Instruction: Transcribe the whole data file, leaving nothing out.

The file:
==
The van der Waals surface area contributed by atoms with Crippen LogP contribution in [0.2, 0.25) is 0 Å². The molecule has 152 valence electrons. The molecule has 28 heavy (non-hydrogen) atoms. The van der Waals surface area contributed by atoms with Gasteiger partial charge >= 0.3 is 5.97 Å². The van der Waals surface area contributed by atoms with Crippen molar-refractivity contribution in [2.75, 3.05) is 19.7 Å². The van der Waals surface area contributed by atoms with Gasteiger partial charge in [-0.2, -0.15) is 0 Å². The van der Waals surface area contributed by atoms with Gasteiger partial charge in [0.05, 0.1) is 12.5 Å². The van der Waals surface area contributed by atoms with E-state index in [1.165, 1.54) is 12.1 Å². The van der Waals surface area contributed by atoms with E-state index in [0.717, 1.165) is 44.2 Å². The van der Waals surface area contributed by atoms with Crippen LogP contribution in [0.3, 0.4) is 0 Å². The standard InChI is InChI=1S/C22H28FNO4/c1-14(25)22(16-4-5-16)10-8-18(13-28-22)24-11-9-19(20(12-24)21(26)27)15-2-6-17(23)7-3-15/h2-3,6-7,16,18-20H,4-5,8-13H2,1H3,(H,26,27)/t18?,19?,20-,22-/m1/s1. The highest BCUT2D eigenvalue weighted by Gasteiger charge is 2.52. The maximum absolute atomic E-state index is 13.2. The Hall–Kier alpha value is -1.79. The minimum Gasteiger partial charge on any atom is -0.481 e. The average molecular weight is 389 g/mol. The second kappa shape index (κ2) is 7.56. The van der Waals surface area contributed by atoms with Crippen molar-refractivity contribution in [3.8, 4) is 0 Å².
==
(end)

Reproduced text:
The van der Waals surface area contributed by atoms with Crippen LogP contribution in [0.2, 0.25) is 0 Å². The molecule has 152 valence electrons. The molecule has 28 heavy (non-hydrogen) atoms. The van der Waals surface area contributed by atoms with Gasteiger partial charge >= 0.3 is 5.97 Å². The van der Waals surface area contributed by atoms with Crippen molar-refractivity contribution in [2.75, 3.05) is 19.7 Å². The van der Waals surface area contributed by atoms with Gasteiger partial charge in [-0.2, -0.15) is 0 Å². The van der Waals surface area contributed by atoms with Gasteiger partial charge in [0.05, 0.1) is 12.5 Å². The van der Waals surface area contributed by atoms with E-state index in [1.165, 1.54) is 12.1 Å². The van der Waals surface area contributed by atoms with E-state index in [0.717, 1.165) is 44.2 Å². The van der Waals surface area contributed by atoms with Crippen LogP contribution in [0.3, 0.4) is 0 Å². The standard InChI is InChI=1S/C22H28FNO4/c1-14(25)22(16-4-5-16)10-8-18(13-28-22)24-11-9-19(20(12-24)21(26)27)15-2-6-17(23)7-3-15/h2-3,6-7,16,18-20H,4-5,8-13H2,1H3,(H,26,27)/t18?,19?,20-,22-/m1/s1. The highest BCUT2D eigenvalue weighted by Gasteiger charge is 2.52. The maximum absolute atomic E-state index is 13.2. The Hall–Kier alpha value is -1.79. The minimum Gasteiger partial charge on any atom is -0.481 e. The average molecular weight is 389 g/mol. The second kappa shape index (κ2) is 7.56. The van der Waals surface area contributed by atoms with Crippen molar-refractivity contribution in [3.8, 4) is 0 Å².